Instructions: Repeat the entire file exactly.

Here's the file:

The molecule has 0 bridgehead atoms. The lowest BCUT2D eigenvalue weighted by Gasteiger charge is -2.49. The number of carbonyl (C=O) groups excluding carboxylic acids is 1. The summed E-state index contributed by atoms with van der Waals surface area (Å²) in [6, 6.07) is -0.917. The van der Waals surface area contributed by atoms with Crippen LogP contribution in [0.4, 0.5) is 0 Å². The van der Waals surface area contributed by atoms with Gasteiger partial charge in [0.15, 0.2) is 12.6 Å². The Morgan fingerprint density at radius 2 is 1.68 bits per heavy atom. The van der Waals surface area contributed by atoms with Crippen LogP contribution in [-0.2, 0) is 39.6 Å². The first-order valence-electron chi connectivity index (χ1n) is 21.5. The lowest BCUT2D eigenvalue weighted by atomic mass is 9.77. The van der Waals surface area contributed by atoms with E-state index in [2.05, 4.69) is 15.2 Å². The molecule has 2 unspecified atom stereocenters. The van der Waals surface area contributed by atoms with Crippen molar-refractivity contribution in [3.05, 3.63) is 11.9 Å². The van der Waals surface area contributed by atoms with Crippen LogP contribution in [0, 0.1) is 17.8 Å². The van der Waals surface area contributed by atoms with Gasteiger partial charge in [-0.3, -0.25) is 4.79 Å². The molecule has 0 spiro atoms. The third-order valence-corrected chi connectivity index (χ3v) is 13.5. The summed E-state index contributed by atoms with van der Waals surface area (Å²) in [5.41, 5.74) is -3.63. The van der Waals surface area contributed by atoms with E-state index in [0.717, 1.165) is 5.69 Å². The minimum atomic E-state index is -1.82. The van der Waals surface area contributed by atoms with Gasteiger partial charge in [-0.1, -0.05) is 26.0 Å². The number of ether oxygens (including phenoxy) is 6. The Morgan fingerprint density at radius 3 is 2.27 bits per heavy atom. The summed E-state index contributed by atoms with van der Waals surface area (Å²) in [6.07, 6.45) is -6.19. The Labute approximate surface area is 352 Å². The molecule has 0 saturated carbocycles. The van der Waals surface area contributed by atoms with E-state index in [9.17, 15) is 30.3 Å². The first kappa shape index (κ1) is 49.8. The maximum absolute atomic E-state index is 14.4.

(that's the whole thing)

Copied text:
The molecule has 0 bridgehead atoms. The lowest BCUT2D eigenvalue weighted by Gasteiger charge is -2.49. The number of carbonyl (C=O) groups excluding carboxylic acids is 1. The summed E-state index contributed by atoms with van der Waals surface area (Å²) in [6, 6.07) is -0.917. The van der Waals surface area contributed by atoms with Crippen LogP contribution in [0.4, 0.5) is 0 Å². The van der Waals surface area contributed by atoms with Gasteiger partial charge in [0.15, 0.2) is 12.6 Å². The Morgan fingerprint density at radius 2 is 1.68 bits per heavy atom. The van der Waals surface area contributed by atoms with Crippen LogP contribution in [-0.2, 0) is 39.6 Å². The first-order valence-electron chi connectivity index (χ1n) is 21.5. The lowest BCUT2D eigenvalue weighted by atomic mass is 9.77. The van der Waals surface area contributed by atoms with E-state index in [2.05, 4.69) is 15.2 Å². The molecule has 2 unspecified atom stereocenters. The van der Waals surface area contributed by atoms with Crippen molar-refractivity contribution in [3.05, 3.63) is 11.9 Å². The van der Waals surface area contributed by atoms with Crippen LogP contribution in [0, 0.1) is 17.8 Å². The van der Waals surface area contributed by atoms with Gasteiger partial charge in [-0.3, -0.25) is 4.79 Å². The molecule has 0 spiro atoms. The third-order valence-corrected chi connectivity index (χ3v) is 13.5. The summed E-state index contributed by atoms with van der Waals surface area (Å²) in [5.41, 5.74) is -3.63. The van der Waals surface area contributed by atoms with E-state index in [0.717, 1.165) is 5.69 Å². The minimum atomic E-state index is -1.82. The van der Waals surface area contributed by atoms with Gasteiger partial charge in [-0.1, -0.05) is 26.0 Å². The number of ether oxygens (including phenoxy) is 6. The Morgan fingerprint density at radius 3 is 2.27 bits per heavy atom. The summed E-state index contributed by atoms with van der Waals surface area (Å²) in [6.07, 6.45) is -6.19. The Labute approximate surface area is 352 Å². The molecule has 0 saturated carbocycles. The van der Waals surface area contributed by atoms with E-state index in [9.17, 15) is 30.3 Å². The first kappa shape index (κ1) is 49.8. The maximum absolute atomic E-state index is 14.4.